Draw the Pirate (2004) dir. Jeff Hopkins
Have you ever wondered if you had the interest and desire needed to become a serious art student? Don’t let the wonderful world of art pass you by.
To my shame, I have not yet seen The Shield, so I can’t speak to the similarities between this character (J. Cooper, according to the credits) and Detective Ronnie Gardocki, but I feel comfortable in assuming David Rees Snell considers this film the crowning achievement of his career.
Really, I don’t have a lot of analysis to add here. Any reference to the “Draw Me” pirate (or his frequent turtle companion) is automatically hilarious to me, his image being familiar to me from ads during morning television in my youth.
The “pirate” test – a surefire way to discern if somebody had the aptitude and the will to become an artist – is the recognizable legacy of Art Instruction Schools of Minneapolis, Minnesota. Simply make your own copy of the drawing on your application, send it in, and a qualified (possibly ridiculously overqualified, see below) instructor will send back a critique. Once you’ve been accepted (and your check has cleared), you complete your courses via snail mail at your leisure, sending drawings and receiving feedback. The institute opened in 1914 and – flying in the face of copious technological changes in art, design and correspondence – operated the exact same way for over 100 years. Somebody’s grandson tacked on a website on the end of the ad above (which despite appearances is hosted by the official Art Instruction Schools account), but if you’re serious about art you’ll invest in some postage.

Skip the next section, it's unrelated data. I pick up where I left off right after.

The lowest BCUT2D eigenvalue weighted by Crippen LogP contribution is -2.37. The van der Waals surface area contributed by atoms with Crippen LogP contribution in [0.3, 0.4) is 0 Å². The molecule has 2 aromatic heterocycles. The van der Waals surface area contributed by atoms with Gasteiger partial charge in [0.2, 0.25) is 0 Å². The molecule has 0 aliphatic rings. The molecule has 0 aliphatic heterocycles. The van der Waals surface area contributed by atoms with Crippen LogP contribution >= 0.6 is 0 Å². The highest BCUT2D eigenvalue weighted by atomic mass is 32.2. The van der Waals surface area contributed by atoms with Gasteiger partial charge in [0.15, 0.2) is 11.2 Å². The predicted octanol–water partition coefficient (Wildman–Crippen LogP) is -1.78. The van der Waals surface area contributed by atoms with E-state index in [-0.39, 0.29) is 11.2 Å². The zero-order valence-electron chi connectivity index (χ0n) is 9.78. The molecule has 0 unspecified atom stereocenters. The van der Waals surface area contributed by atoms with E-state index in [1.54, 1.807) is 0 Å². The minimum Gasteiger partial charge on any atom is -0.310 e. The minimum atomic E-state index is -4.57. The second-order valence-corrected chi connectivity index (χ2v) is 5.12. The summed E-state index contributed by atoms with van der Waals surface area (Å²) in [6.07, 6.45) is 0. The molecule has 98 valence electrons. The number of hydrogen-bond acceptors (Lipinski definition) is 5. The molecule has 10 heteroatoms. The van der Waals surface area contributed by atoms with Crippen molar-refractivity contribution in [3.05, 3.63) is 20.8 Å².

Regretfully, the company is only serving current students through the end of the year and has stopped taking new enrollments. The ambitious and the talented will have to seek instruction elsewhere (from the school’s FAQ: “We recommend starting with a Google or YouTube search”). To the bitter end, Art Instruction Schools received mixed reviews from its patrons (the current top two Google reviews are “My instructors encourage me and are always available to answer my questions” and “If I dont get a refund I WILL go to the state attorney general office”).
But one guy was unwavering in his opinion: alumnus and legendary cartoonist Charles M. Schulz. The definitive biography Schulz and Peanuts describes how seriously Schulz took his roll as a student and later as an instructor with the school. Moreso, apparently, than most of his colleagues, who in the book hedge their descriptions of the intensity of the program, casting some doubt on the rigor applied to those pirate drawings.